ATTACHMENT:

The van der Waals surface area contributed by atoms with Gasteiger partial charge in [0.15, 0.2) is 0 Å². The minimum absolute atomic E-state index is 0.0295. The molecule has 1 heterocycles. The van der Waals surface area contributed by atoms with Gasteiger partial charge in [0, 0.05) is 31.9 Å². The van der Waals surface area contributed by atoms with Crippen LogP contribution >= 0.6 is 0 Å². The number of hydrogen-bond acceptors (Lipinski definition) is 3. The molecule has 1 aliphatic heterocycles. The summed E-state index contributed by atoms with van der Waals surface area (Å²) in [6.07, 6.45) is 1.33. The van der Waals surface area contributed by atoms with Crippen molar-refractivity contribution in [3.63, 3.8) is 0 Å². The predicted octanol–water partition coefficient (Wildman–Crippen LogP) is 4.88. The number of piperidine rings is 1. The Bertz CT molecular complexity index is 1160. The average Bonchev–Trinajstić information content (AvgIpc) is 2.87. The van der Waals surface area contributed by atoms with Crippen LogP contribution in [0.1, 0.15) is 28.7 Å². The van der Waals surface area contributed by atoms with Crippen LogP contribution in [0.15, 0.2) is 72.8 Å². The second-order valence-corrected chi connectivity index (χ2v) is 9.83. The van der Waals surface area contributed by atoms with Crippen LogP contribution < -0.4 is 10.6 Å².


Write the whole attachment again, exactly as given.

The van der Waals surface area contributed by atoms with Gasteiger partial charge in [0.15, 0.2) is 0 Å². The minimum absolute atomic E-state index is 0.0295. The molecule has 1 heterocycles. The van der Waals surface area contributed by atoms with Gasteiger partial charge in [0, 0.05) is 31.9 Å². The van der Waals surface area contributed by atoms with Crippen LogP contribution >= 0.6 is 0 Å². The number of hydrogen-bond acceptors (Lipinski definition) is 3. The molecule has 1 aliphatic heterocycles. The summed E-state index contributed by atoms with van der Waals surface area (Å²) in [6.07, 6.45) is 1.33. The van der Waals surface area contributed by atoms with Crippen molar-refractivity contribution in [3.63, 3.8) is 0 Å². The predicted octanol–water partition coefficient (Wildman–Crippen LogP) is 4.88. The number of piperidine rings is 1. The Bertz CT molecular complexity index is 1160. The average Bonchev–Trinajstić information content (AvgIpc) is 2.87. The van der Waals surface area contributed by atoms with Crippen LogP contribution in [0.1, 0.15) is 28.7 Å². The van der Waals surface area contributed by atoms with Crippen LogP contribution in [0.15, 0.2) is 72.8 Å². The second-order valence-corrected chi connectivity index (χ2v) is 9.83. The van der Waals surface area contributed by atoms with Crippen LogP contribution < -0.4 is 10.6 Å².